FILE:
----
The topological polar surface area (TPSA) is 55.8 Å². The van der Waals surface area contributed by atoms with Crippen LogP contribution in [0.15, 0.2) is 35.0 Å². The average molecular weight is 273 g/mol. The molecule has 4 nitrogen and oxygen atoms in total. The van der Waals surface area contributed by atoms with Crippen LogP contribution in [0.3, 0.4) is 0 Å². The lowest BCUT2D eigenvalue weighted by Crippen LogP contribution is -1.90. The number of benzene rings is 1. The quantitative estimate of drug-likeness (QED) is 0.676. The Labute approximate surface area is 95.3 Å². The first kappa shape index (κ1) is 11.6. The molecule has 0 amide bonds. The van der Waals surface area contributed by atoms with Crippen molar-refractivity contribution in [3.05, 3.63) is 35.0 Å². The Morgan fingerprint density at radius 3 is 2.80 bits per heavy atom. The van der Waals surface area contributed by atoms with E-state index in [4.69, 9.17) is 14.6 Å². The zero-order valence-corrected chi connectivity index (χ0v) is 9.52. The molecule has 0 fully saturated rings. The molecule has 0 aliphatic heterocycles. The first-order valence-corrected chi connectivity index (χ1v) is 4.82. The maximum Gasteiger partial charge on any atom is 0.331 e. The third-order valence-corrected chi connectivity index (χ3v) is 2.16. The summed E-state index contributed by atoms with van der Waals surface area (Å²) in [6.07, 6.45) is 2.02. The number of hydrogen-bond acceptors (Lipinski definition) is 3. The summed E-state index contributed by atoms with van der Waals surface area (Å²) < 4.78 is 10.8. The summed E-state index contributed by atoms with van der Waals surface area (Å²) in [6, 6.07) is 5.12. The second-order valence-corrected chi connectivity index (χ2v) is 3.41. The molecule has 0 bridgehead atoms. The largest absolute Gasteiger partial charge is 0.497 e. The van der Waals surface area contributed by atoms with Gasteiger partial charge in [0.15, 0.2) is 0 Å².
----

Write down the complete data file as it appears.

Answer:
The topological polar surface area (TPSA) is 55.8 Å². The van der Waals surface area contributed by atoms with Crippen LogP contribution in [0.15, 0.2) is 35.0 Å². The average molecular weight is 273 g/mol. The molecule has 4 nitrogen and oxygen atoms in total. The van der Waals surface area contributed by atoms with Crippen LogP contribution in [0.3, 0.4) is 0 Å². The lowest BCUT2D eigenvalue weighted by Crippen LogP contribution is -1.90. The number of benzene rings is 1. The quantitative estimate of drug-likeness (QED) is 0.676. The Labute approximate surface area is 95.3 Å². The first kappa shape index (κ1) is 11.6. The molecule has 0 amide bonds. The van der Waals surface area contributed by atoms with Crippen molar-refractivity contribution in [3.05, 3.63) is 35.0 Å². The Morgan fingerprint density at radius 3 is 2.80 bits per heavy atom. The van der Waals surface area contributed by atoms with E-state index in [4.69, 9.17) is 14.6 Å². The zero-order valence-corrected chi connectivity index (χ0v) is 9.52. The molecule has 0 fully saturated rings. The molecule has 0 aliphatic heterocycles. The first-order valence-corrected chi connectivity index (χ1v) is 4.82. The maximum Gasteiger partial charge on any atom is 0.331 e. The third-order valence-corrected chi connectivity index (χ3v) is 2.16. The summed E-state index contributed by atoms with van der Waals surface area (Å²) in [6.07, 6.45) is 2.02. The number of hydrogen-bond acceptors (Lipinski definition) is 3. The summed E-state index contributed by atoms with van der Waals surface area (Å²) < 4.78 is 10.8. The summed E-state index contributed by atoms with van der Waals surface area (Å²) in [6, 6.07) is 5.12. The second-order valence-corrected chi connectivity index (χ2v) is 3.41. The molecule has 0 bridgehead atoms. The largest absolute Gasteiger partial charge is 0.497 e. The van der Waals surface area contributed by atoms with Gasteiger partial charge in [0.15, 0.2) is 0 Å².